5. What are the complications of 2nd stage of normal labour?

Complications in the second stage of normal labour :

Delayed Second Stage : The second stage of labour may be delayed due to:

Uterine inertia secondary to prolonged first stage.

Malpresentation of the foetus, e.g. face presentation.

Compound presentation: when two parts of the foetus present at the pelvic canal at the same time,e.g. the head and one arm.

Undiagnosed contracted pelvis.

Obstruction in the vagina: congenital or acquired (e.g.by a tumour).

Improper use of anaesthesia

6. What is the management of the delayed 2nd stage of labour?

Management / Treatment:

If the cervix is fully dilated as is the case in the second stage of labour, but the presenting part of the foetus is very high up, an attempt is made to increase labour pains with the help of medicines like oxytocin. If after 1 hour there is no progress and the presenting part is still high up, caesarian section is done.

If presenting part is high up and there are signs of foetal distress, an immediate caesarian section is done.

If the greatest diameter of the presenting part is below the ischial spine of the pelvic canal, then labour pains are augmented by medicines like oxytocin and a normal delivery expected.

If there are signs of foetal distress, and the head is low down, Forceps Delivery or Vacuum Extraction of the foetus is done.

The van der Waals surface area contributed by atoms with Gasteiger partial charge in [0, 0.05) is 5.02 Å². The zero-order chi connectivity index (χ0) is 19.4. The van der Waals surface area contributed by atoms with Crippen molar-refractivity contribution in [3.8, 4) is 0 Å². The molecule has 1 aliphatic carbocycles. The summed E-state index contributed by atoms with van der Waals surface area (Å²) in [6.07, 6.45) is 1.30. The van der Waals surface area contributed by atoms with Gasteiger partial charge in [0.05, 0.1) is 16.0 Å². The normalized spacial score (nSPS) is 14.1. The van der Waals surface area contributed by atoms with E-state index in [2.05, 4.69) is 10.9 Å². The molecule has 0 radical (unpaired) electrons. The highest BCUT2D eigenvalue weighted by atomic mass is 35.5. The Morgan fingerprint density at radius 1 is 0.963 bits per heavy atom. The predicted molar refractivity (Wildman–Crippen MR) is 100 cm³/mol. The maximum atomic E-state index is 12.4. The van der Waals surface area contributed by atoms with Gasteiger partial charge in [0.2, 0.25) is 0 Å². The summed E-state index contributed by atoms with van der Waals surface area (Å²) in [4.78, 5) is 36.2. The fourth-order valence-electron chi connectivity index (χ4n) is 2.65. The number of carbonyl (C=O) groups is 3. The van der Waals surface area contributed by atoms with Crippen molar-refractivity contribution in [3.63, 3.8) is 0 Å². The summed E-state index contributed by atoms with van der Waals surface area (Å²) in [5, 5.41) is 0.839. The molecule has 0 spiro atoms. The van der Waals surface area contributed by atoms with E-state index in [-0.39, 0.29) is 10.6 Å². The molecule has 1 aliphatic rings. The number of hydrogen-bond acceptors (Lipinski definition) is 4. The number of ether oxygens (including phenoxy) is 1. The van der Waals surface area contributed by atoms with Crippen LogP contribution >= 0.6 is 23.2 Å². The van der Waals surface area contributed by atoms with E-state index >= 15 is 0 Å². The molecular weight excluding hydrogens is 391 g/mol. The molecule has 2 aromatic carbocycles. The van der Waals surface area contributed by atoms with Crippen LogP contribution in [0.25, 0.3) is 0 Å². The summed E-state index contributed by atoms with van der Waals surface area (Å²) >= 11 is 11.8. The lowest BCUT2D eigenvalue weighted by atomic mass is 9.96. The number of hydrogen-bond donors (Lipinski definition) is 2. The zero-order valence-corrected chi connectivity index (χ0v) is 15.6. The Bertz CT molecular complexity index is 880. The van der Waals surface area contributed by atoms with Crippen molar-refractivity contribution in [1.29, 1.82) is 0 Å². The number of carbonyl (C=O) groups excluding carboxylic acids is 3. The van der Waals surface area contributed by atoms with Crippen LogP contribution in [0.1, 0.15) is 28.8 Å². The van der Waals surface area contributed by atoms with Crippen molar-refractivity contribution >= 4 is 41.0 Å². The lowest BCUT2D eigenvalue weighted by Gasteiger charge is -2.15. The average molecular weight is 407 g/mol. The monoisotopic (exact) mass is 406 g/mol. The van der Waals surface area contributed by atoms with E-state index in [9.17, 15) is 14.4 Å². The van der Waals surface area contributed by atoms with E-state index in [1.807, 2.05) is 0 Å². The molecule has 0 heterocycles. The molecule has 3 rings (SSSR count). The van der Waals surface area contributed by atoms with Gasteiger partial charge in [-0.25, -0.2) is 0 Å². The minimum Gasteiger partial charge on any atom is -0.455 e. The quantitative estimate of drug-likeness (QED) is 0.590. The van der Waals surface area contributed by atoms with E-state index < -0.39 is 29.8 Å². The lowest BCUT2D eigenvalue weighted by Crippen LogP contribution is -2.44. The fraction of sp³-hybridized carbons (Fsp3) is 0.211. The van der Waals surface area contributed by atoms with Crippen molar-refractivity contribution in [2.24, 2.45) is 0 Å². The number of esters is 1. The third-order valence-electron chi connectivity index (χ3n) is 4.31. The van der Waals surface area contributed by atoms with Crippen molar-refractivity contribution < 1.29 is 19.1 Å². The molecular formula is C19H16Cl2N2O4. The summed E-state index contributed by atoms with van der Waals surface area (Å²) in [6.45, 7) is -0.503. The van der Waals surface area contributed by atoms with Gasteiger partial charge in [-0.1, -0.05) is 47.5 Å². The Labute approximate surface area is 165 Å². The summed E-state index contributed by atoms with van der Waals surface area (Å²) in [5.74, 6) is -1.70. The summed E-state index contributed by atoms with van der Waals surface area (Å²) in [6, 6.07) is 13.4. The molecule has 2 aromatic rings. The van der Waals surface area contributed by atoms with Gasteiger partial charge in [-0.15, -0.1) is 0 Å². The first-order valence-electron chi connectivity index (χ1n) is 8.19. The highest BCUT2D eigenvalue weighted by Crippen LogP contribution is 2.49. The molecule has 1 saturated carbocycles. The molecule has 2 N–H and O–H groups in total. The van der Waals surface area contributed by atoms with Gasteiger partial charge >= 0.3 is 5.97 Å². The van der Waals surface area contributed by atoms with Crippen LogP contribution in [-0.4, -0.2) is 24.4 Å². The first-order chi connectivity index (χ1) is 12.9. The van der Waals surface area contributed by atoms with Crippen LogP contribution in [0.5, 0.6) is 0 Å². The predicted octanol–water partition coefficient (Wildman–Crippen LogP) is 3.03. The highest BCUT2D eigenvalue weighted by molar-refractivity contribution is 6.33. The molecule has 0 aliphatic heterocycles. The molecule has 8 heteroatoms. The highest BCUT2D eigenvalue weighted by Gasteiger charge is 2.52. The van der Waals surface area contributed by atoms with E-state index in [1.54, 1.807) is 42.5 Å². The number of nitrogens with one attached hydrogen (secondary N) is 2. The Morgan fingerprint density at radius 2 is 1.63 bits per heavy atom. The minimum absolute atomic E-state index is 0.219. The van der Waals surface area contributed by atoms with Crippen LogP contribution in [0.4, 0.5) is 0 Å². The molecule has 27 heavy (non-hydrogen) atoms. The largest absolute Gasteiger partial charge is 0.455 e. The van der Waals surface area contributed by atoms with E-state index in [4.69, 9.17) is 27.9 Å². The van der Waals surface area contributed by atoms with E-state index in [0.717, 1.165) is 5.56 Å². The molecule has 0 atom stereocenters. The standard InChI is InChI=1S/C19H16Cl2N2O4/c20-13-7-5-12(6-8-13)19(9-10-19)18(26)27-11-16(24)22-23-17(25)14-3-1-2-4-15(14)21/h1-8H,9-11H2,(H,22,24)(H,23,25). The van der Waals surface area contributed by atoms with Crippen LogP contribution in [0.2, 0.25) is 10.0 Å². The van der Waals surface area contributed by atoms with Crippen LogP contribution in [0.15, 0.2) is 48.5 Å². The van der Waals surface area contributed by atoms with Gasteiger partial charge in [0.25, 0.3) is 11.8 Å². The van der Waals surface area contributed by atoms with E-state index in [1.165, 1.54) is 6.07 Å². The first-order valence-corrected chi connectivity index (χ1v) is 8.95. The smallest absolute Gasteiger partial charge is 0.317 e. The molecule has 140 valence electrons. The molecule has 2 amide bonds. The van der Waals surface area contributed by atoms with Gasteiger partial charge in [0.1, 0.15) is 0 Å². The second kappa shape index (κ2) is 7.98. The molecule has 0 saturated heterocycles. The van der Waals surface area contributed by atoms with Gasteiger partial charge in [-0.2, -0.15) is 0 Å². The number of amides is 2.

Forceps Delivery or Vacuum Extraction of the foetus is also done where there is maternal distress due to prolonged labour.

7. What is the management of maternal injury?

Maternal Injuries : Most maternal injuries occur during the second stage of labour. The commoner ones are:

Perineal tear : The perineum is the region between the vaginal opening and the anus. The cause of injuries to this part is due to overstretching of the perineum during the delivery of a big baby, malpresentated baby, average sized baby with a narrow vaginal outlet, forceps delivery and difficulty in delivering the shoulders of the baby.

There are different degrees of perineal tear. There may be only a mild degree of laceration of the skin; there may be rupture of the muscles of the perineum with tears at the vaginal wall: there may be a complete perineal tear with the tear extending from the vaginal opening through the posterior vaginal wall and the perineal muscles upto the anus with injuries to the external anal sphincter.

Management/Treatment: Prevention is the best management. The second stage of labour should be properly conducted. An episiotomy should be performed to prevent tear of the perineum.

Repair : If a tear has already occurred, it should be repaired as early as possible, preferably within the first 24 hours.

Vaginal Tears : They can occur at any part of the vaginal wall, but are seen mostly at the junction between the lateral and posterior walls. The vagina should always be examined under proper light for any such tears. All tears are repaired immediately.

Cervical tear : Cervical tears usually occur at the lateral wall. Delivery through an undilated cervix whether spontaneously or by forceps and precipitate labour are the common causes. The injury should be immediately repaired.

Vulval Haematoma : Blood from a rupture of the deep veins of the vagina can collect in a closed space if there is no opening for it to come out. This shows up as a steadily increasing swelling to one side of the vagina. The swelling is tense and tender to the touch. The bleeding can be severe enough to cause the patient to go into shock.

Repair : To control the bleeding, the swelling is incised, the blood clots removed and the bleeding points ligated. The patient is supported with fluids and blood transfusion is given if necessary.